In an October 9 interview with the Associated Press, “Dear Abby” declared: “I believe if two people want to commit to each other, God bless ’em. That is the highest form of commitment, for heaven’s sake.”
The Associated Press article also notes that as a result of her long-time support of gay people, her condemnation of offensive and misguided homophobic jokes, and her criticism of parents who reject or try to reform their children when they come out of the closet, Phillips has been honored by Parents and Friends of Lesbians and Gays (PFLAG), a national advocacy group that provides support for gay people and their families.
Following are excerpts from the Associated Press article about Dear Abby’s accepting and supportive stance on gay people.
The original Abby, Phillips’ 89-year-old mother, Pauline, helped put PFLAG on the map in 1984 when she first referred a distraught parent to the organization.
Jeanne Phillips, who formally took over the column when her mother was diagnosed with Alzheimer’s disease five years ago, has continued plugging the group, as well as its affiliate for parents with children who identify as transgender, and a suicide hot line aimed at gay teenagers.
“I’m trying to tell kids if they are gay, it’s OK to be gay. I’ve tried to tell families if they have a gay family member to accept them and love them as they always have,” she said Friday.
PFLAG director Jody Huckaby said Abby is the perfect choice for the first “Straight for Equality” award, part of the group’s new campaign to engage more heterosexuals as allies.
“She is such a mainstream voice,” Huckaby said. “If Dear Abby is talking about it, it gives other people permission to talk about it.”
Alert “Dear Abby” readers may have noticed that the youthful attitude Phillips promised to bring to the column includes a decidedly gay-friendly take on most matters.
In a March 2005 column that touched a nerve with some readers, for instance, Phillips came down unequivocally on the side of scientists who say sexual orientation is a matter of genetics, not personal choice. She advised a mother who had cautioned her 14-year-old daughter to keep her feelings for other girls secret to “come to terms with your own feelings about homosexuality.”
Last year, addressing a groom whose gay brother refused to serve as best man or even attend the wedding because he did not have the right to marry, she made it clear her sympathies lay with the boycotting brother.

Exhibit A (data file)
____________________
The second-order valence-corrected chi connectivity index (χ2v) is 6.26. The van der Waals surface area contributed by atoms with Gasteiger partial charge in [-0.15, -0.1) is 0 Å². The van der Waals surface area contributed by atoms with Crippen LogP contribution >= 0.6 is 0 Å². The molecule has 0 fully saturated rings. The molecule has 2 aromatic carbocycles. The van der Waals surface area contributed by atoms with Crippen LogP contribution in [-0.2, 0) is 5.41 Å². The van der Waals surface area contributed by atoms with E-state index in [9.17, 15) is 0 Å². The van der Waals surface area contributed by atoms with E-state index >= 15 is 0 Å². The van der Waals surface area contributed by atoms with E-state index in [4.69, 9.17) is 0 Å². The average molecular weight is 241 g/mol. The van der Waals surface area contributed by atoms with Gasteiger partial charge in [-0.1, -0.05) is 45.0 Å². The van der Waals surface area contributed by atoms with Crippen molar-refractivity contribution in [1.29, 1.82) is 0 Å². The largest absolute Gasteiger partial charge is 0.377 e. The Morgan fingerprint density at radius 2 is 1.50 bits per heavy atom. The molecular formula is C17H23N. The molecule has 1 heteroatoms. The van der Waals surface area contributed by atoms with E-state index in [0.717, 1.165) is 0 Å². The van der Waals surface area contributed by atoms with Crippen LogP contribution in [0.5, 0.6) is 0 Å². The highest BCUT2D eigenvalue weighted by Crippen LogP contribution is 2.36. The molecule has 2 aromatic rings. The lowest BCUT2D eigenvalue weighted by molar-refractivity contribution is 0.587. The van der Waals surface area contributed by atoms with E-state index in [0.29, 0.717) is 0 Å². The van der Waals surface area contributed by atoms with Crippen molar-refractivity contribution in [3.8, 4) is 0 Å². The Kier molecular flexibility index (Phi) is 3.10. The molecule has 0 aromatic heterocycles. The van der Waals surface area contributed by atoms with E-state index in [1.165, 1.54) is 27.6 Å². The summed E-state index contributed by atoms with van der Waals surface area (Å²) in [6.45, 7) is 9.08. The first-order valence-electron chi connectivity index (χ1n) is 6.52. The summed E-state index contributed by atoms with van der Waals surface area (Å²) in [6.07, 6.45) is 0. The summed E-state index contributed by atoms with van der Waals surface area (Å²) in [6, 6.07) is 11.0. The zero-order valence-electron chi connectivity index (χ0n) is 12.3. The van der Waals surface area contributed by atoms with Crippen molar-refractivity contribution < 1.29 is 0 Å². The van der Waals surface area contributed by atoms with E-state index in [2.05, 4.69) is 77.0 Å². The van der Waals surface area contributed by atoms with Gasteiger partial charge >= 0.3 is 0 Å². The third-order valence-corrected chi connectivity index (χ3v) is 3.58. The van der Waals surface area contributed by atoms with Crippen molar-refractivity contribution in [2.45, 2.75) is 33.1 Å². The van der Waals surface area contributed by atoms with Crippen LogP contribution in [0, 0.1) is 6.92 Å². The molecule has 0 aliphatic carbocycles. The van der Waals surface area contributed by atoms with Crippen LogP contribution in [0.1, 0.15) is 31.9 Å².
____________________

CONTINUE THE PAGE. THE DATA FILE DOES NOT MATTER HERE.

“Accepting the status quo is not always the best thing to do,” she wrote. “Women were once considered chattel, and slavery was regarded as sanctioned in the Bible. However, western society grew to recognize that neither was just. Canada, Belgium, the Netherlands and Spain have recognized gay marriage, and one day, perhaps, our country will, too.”
Phillips, who lives in Los Angeles, said she isn’t worried that aligning herself with gay rights advocates will cause newspapers to censor or cancel the column, which appears in about 1,400 newspapers.
Her outspokenness on gay rights issues has never caused a strong backlash, said Kathie Kerr, a spokeswoman for Universal Press Syndicate, which distributes the column. It’s possible some editors choose not to run the segments dealing with homosexuality, but if so they have not complained to the syndicate, Kerr said.
. . . Right now, Abby, as Phillips prefers to be called, is working on a reply to a woman who wanted to know whether she should include childhood photographs of her transgender brother-in-law in a family album. The woman is worried what she will tell her children when they see pictures of their uncle as a little girl.
Phillips’ guidance to Worried Reader will be simple, she said: Include the photos, of course. Silence is the enemy. Answer any questions the kids have honestly – Uncle John was born with a body of the wrong sex, so even when he was called Jane he was really John inside.
Phillips said that while it might be tempting to devote an entire column to why she thinks jokes invoking homosexual slurs are in poor taste, she does not plan to spell out her views on gay marriage in print any more directly than she has already.
“If they are my readers, they know how I feel on the subject,” she said. “I don't think I’m a flaming radical. I’m for civility in life. I’m for treating each other with respect, trying to do the best you can.”
To read the Associated Press’ article on “Dear Abby” in its entirety, click here.
See also the previous Wild Reed posts:
The Changing Face of “Traditional Marriage”
The Real Gay Agenda
Grandma Knows Best
Vermont Mother Tells It Like It Is
Naming and Confronting Bigotry